“The type who bought the postcards were people that could get a joke, people who had humour, or people that were sort of in the art world. We did go up to the Museum of Modern Art and they kept coming out and saying, ‘You can’t sell things’, and we were like, ‘Art denial! Art denial! Art denial!’ We did that for days on the street and finally they invited us up and then they bought one.”

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Jean-Michel Basquiat and Jennifer Stein. Stupid Games Bad Ideas, 1979. Colour photocopy. Collection of Jennifer Von Holstein © Jennifer Von Holstein and The Estate of Jean-Michel Basquiat. Photo: Justin Piperger

“He sold Stupid Games, Bad Ideas to Warhol. We were walking down the street and we were really trying to make money to live – it was not like we were rich and doing it to have fun. We needed to have that dollar, so we would do anything it took. We were walking past this restaurant and Andy Warhol is sitting there and Henry Geldzahler, who was the head of the Metropolitan Museum, and he said, ‘I’m going in!’ And I said, ‘Ok.’ I’m waiting outside a really long time, so I’m like, ‘What the hell?’ And he comes out and I said, ‘What took you so long?’ He goes, ‘They had to get change from a five.’ He was really disappointed because he thought they would just give him the $5 for the two postcards, but they had to get ones, then gave him two ones. But it was still really thrilling for him.”

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Jean-Michel Basquiat and Jennifer Stein. Yellow, 1979. Colour photocopy. Collection of Jennifer Von Holstein © Jennifer Von Holstein and The Estate of Jean-Michel Basquiat. Photo: Justin Piperger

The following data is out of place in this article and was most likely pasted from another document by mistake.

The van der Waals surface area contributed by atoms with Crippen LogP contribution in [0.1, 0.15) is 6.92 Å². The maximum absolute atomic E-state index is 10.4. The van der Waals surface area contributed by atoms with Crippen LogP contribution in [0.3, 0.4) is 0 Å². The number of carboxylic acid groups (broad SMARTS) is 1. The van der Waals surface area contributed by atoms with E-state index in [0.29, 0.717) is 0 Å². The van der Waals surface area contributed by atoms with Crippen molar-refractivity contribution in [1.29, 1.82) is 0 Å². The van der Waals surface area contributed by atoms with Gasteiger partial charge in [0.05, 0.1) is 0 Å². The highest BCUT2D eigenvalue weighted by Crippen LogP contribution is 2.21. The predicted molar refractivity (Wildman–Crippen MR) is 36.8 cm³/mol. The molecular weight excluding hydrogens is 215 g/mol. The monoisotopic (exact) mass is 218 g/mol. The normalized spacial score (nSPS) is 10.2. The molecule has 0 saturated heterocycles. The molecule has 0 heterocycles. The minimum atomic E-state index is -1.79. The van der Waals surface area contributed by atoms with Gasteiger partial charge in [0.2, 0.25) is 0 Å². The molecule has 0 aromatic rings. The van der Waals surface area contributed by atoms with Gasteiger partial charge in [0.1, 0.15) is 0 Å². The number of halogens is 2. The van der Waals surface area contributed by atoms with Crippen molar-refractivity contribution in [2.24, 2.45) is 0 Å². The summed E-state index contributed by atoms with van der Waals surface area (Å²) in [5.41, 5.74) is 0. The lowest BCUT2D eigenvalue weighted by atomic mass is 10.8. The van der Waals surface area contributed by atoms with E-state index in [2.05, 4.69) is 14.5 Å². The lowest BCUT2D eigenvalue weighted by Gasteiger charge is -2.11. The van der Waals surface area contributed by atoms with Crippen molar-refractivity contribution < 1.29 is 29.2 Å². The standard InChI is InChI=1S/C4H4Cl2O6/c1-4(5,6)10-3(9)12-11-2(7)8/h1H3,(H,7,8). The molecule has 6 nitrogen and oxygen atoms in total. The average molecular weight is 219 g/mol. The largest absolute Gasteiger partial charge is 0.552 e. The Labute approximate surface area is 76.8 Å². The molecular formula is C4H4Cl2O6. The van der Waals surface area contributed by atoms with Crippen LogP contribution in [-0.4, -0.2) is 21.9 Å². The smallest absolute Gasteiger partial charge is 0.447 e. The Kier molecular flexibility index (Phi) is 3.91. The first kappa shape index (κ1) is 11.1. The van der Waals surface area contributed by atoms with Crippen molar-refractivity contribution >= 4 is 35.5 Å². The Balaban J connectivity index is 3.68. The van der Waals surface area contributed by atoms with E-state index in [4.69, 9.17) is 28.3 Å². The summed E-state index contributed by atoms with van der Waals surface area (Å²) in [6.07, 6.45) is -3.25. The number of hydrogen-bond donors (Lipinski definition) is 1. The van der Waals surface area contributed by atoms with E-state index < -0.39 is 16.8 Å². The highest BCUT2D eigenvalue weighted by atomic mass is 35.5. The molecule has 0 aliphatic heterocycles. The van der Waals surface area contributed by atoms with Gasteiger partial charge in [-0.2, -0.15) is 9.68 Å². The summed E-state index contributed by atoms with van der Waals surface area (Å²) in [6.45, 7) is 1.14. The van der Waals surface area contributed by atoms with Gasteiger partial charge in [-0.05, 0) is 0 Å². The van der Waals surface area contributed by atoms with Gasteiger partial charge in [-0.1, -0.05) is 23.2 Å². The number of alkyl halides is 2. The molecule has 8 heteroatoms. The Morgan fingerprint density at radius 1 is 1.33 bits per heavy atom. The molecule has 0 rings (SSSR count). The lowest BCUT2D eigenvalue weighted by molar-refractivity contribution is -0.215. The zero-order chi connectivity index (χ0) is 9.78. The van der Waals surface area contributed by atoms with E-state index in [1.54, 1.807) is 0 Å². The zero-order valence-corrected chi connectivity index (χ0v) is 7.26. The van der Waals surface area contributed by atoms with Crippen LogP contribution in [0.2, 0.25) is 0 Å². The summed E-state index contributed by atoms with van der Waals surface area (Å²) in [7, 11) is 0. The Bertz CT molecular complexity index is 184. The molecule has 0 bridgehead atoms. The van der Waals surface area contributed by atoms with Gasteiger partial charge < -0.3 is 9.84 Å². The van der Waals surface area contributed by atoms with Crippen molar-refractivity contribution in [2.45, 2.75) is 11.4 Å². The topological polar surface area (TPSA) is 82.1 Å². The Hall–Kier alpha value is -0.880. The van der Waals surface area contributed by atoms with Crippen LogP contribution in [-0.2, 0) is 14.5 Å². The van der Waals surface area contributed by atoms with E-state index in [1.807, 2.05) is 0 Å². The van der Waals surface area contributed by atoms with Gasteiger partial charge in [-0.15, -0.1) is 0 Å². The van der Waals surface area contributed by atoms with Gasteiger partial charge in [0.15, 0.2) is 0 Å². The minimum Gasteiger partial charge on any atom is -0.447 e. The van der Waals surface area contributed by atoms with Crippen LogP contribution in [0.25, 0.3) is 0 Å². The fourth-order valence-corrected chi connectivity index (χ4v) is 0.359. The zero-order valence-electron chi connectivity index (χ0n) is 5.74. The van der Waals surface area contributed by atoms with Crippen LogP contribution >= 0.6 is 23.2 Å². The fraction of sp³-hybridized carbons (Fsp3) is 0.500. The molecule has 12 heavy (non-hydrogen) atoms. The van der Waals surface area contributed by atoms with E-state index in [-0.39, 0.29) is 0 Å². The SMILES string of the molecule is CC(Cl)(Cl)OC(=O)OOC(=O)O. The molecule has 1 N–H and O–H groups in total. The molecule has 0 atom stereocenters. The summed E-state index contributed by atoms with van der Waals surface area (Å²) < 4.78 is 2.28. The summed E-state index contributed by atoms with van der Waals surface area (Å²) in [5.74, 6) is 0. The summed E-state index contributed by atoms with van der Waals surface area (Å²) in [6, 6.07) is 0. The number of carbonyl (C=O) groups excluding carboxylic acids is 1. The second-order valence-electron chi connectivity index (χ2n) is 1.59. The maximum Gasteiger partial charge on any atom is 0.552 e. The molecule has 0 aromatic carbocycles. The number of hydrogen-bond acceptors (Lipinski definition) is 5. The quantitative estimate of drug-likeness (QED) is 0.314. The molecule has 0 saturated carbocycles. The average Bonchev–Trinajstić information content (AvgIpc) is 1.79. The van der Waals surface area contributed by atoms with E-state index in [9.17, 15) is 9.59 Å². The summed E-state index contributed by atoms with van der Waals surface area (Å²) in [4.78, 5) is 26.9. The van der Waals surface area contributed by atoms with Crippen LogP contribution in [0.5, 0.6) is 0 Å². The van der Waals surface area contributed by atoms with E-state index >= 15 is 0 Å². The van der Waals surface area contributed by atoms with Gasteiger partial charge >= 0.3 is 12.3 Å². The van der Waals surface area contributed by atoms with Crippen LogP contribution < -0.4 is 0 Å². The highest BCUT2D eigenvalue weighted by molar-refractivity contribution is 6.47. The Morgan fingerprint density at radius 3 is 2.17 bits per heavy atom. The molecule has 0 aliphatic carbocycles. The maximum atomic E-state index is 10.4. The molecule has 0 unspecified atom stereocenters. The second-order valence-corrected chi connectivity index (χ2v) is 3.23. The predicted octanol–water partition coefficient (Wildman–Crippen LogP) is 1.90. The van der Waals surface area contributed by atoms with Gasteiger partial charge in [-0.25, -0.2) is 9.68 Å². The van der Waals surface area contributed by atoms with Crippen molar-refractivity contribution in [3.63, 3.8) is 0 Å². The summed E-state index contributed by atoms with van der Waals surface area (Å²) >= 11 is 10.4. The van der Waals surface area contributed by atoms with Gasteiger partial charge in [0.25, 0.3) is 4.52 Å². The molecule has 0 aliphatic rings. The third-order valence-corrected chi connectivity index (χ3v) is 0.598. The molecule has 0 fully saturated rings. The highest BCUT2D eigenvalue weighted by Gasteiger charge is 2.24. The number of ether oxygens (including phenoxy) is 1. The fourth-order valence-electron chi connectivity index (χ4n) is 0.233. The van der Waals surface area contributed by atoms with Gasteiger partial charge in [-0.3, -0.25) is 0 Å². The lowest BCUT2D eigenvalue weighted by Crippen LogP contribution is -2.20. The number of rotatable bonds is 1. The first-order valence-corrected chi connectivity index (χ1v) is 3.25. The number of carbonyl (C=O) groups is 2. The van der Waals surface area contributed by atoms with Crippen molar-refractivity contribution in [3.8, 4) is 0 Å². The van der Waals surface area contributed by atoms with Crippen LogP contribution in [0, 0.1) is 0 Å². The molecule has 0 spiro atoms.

“We did that for about three-quarters of a year and then I got pregnant – not from him – and he was really mad at me. But it turned out two years later we were next door neighbours. We often had this dialogue and it was on Crosby where we lived and he was like, ‘What are you doing here?’ And I was like, ‘What are you doing here?’ I said, ‘I live here’ and he said, ‘I live here!’ and there was a hole and we’d say, ‘Meet me at the rat hole.’ He lived in the loft and was doing all those paintings. I started to cook and take care of him, but I had to break off because he was too druggy, and I had a baby.”

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Jean-Michel Basquiat and Jennifer Stein. X, 1979. Colour photocopy. Collection of Jennifer Von Holstein © Jennifer Von Holstein and The Estate of Jean-Michel Basquiat. Photo: Justin Piperger

“It wasn’t that great [watching him get celebrated and famous]. He was only 20 and I have three kids who have all gone past 27 and I know what a baby he was and I know how unfortunate that he wasn’t nurtured a little more by the very people that ended up eating him up. So I’m distant from a lot of these people, because I have a lot of mixed feelings about it. It’s bittersweet.”

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Jean-Michel Basquiat and Jennifer Stein. Sunglasses 3, 1979. Colour photocopy. Collection of Jennifer Von Holstein © Jennifer Von Holstein and The Estate of Jean-Michel Basquiat. Photo: Justin Piperger

Basquiat: Boom for Real (Barbican Art Gallery, 21 Sep 2017 – 28 Jan 2018)